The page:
Build or buy a pre-built HTPC like one from Assassin? - AVS Forum
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post #1 of 106 Old 01-05-2014, 06:03 PM - Thread Starter
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A friend of my wife's recently was describing everything he could do with his HTPC and now I want one. I've upgraded components in PCs over the years but never built one from scratch so I'm a little concerned about whether I can do it right. I think between reading and posting for advice here I can get the components selected and confirmed to be compatible but I'm not as sure about getting it assembled and running properly for the best HTPC performance.

Is an HTPC pretty straightforward for a first-time PC builder? Would I be better off purchasing one from someone like Assassin? I know there's a big cost savings to build on my own but let's put budget aside for now.

I'm looking for the following:

Play movies and TV shows from a digital library in my main HT and on 2 other TV's in the house
Tune clear-QAM channels from FiOS and send them to my basement TV (I have cable boxes at the two other displays)
Netflix streaming
Possibly switch from using iTunes to manage my music but not absolutely needed
BR drive for ripping content I own and occasional playback (ripping software recommendation? I own all the physical media I'm planning to rip)
I don't need a small form factor and prefer the case to look like a traditional AV component
I'm open to having the storage drives either in the case or going with a NAS.
From what I've read I'd likely go with Windows 7 and either XBMC or Plex. I have Macs at home but don't need to stick with OSX for this


Any advice on this would be really helpful.
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post #2 of 106 Old 01-05-2014, 06:10 PM
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I am sure others will echo this but the hardware part of the HTPC is only about 5-10% of your time and effort (assuming things go well and there are no issues of course). There is a considerable amount of time needed to setup your HTPC.

Good luck with your dive into HTPC and welcome!
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post #3 of 106 Old 01-05-2014, 06:49 PM - Thread Starter
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I thought I might get a post from you smile.gif

I'm pretty software savvy so I'm less concerned with figuring it out but how much time are we talking roughly, not including ripping and dealing with the media? I'm going to have to do that regardless.

If I read your website correctly I can get an Assassin HTPC which basically ready to load media into, correct?
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post #4 of 106 Old 01-05-2014, 06:54 PM
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Yes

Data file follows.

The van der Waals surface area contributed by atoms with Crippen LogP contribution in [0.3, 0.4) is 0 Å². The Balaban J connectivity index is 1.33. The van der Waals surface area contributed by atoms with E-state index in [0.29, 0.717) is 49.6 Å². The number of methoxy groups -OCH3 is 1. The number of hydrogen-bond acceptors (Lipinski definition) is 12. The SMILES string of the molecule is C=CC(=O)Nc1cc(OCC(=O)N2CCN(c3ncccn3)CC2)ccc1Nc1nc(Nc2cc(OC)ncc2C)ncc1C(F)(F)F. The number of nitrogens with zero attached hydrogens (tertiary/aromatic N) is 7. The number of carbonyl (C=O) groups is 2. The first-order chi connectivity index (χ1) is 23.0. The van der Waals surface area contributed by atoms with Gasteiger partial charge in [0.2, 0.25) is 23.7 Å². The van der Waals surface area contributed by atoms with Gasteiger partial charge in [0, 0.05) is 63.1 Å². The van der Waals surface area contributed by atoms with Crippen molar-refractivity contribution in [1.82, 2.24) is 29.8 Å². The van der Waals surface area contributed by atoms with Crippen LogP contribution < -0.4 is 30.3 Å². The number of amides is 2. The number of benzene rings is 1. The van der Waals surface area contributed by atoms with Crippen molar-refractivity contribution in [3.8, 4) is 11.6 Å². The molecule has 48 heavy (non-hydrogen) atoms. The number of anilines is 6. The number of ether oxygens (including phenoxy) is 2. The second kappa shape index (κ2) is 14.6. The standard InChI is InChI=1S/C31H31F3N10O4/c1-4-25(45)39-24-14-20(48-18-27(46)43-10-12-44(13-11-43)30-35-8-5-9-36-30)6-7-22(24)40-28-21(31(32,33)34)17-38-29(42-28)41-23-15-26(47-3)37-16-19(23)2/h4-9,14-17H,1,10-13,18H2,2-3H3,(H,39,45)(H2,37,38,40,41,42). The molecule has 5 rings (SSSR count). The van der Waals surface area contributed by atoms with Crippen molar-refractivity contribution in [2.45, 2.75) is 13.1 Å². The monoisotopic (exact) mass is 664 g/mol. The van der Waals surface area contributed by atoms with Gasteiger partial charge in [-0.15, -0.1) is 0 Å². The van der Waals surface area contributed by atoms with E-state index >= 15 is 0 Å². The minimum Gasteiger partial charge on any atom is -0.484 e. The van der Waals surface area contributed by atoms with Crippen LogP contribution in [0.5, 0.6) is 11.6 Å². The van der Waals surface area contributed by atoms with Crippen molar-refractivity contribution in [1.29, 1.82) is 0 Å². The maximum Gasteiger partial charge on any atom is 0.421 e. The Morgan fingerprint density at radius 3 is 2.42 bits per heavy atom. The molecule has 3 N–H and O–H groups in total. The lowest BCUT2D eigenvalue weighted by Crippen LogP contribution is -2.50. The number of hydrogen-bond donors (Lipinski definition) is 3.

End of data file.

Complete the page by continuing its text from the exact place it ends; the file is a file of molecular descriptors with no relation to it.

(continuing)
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post #5 of 106 Old 01-05-2014, 07:18 PM - Thread Starter
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Yes

Yes, what?
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post #6 of 106 Old 01-05-2014, 08:36 PM
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Does FiOS actually have ClearQAM? Can you rely on them keep ClearQAM? Xfinity/Comcast in my area got rid of it in October thanks to the FCC's ruling that all cable channels can now be encrypted.

 

 

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post #7 of 106 Old 01-06-2014, 07:50 AM - Thread Starter
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Quote:
Originally Posted by StardogChampion View Post

Does FiOS actually have ClearQAM? Can you rely on them keep ClearQAM? Xfinity/Comcast in my area got rid of it in October thanks to the FCC's ruling that all cable channels can now be encrypted.

I don't know. I have an antenna for the one TV that doesn't have a cable box. The ability to get the clear-QAM is a "nice to have" feature but not necessary.
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post #8 of 106 Old 01-06-2014, 10:43 AM
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Quote:
Originally Posted by StardogChampion View Post

Does FiOS actually have ClearQAM? Can you rely on them keep ClearQAM? Xfinity/Comcast in my area got rid of it in October thanks to the FCC's ruling that all cable channels can now be encrypted.

They do have some channels, but it is being phased out. I would not plan to have a long term ClearQAM. It is either ATSC or CableCARD.

As to OP, I say BUILD IT!

IF you have messed around with PC's, it is no different. Same components, same functionality, just different case. This way, if something fails, you will know how to troubleshoot, and fix, rather than relying on warranty to send the whole thing back to the manufacturer.

6 TV's in the house on FiOS and we only pay $4.99/month to connect them all!!! Power to the CableCard and WMC7!!!
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post #9 of 106 Old 01-06-2014, 10:52 AM
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Building the hardware is the easy part. Setting up the software is much harder IMO. None is beyond doing yourself with some guidance and questions though.

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"Too much is almost enough. Anything in life worth doing is worth overdoing. Moderation is for cowards."
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post #10 of 106 Old 01-06-2014, 12:14 PM